The question of growth is one we can certainly debate if we take this debacle in its entirety, but if the Warriors are going to get into the playoffs and make any noise again this year these are the type of character-revealing wins against teams they should beat that they simply need to secure.

You don't want to have to deal with constantly digging your way out of holes as a team with deep-playoff aspirations, but that they did it without the help of one of their big guns in David Lee and Bogut just getting by on the health front is something that makes it easier to digest this game and let go.

Ultimately, all that really matters is that they didn't allow early adversity hurt them in the long-term. And they won again.

Nevertheless, my inclination about halfway through the fourth quarter was to simply refuse to give a Warrior Wonder for this nonsense because nobody deserved praise for this one. If they lost, that probably would've been the move.

However, Jermaine O'Neal's steady defensive presence has been one of the most pleasant surprises of the season and he brought that again tonight with a 16-point and 10-rebound performance, complemented by three blocks (and two big ones in the second half). The Pistons frontcourt just had way too many offensive rebounds to credit anyone in the frontcourt tonight.

Klay Thompson's dunk over Kyle Singler did actually keep me amused for a considerable amount of time while things were unwatchable, so he was certainly under consideration.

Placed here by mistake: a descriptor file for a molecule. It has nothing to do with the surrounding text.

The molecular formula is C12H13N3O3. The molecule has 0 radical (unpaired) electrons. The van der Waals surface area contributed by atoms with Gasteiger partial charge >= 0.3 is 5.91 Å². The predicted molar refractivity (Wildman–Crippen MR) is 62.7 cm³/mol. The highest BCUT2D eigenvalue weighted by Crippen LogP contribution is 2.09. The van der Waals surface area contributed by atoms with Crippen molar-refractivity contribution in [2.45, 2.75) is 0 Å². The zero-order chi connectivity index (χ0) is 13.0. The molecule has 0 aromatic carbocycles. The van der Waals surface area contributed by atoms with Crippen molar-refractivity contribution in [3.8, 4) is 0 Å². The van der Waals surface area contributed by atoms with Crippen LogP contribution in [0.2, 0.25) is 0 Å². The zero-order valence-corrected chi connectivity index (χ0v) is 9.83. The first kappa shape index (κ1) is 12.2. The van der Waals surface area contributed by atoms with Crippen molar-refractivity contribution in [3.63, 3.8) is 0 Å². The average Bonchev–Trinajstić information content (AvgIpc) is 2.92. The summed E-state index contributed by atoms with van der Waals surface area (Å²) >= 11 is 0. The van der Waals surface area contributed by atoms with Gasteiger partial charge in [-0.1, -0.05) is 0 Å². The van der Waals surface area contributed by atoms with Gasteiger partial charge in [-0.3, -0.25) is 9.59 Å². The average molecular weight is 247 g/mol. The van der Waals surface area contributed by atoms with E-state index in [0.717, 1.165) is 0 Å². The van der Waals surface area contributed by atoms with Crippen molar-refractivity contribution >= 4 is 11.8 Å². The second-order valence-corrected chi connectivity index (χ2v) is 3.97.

But ultimately the team's All-Star did All-Star things and I just went with the default.


Even when nothing is going right, there's still that feeling that at any moment Stephen Curry will put on his cape and cover things up. In fact, one could argue that he has bailed this team out of a bit too often in the last two seasons. That aside, his eight points, three rebounds (one offensive) and (just?) one assist in the fourth quarter tonight were as much an embodiment of the mental toughness the team demonstrated tonight as O'Neal's rugged double-double was.

Curry was just 3-for-12 in the first three quarters, but didn't seem to play the fourth quarter like a player who was rattled in any way, which is huge for a point guard: he remained calm, patiently stepped into higher percentage shots when he could, and the play he made to battle for an offensive rebound and find Steve Blake in the left corner for a three to put the team up two points with 6:28 left was as big as anything else that happened.

Just for whatever remains of the "not-a-point-guard" crowd, he picked up 8 assists in those first three quarters. That left him just short of a triple-double with 19 points, 9 assists, and 8 rebounds, a statistical bright spot on an otherwise dreary Michigan night.

Was this the way we'd like to see the Warriors play night-in and night-out? Personally, I wouldn't watch basketball anymore if 82 games of this was all we could hope for. But showing resilience when faced with that bump in the road is good enough to just take the win and move on.

Hopefully, Green gave his old coach something to be proud of tonight.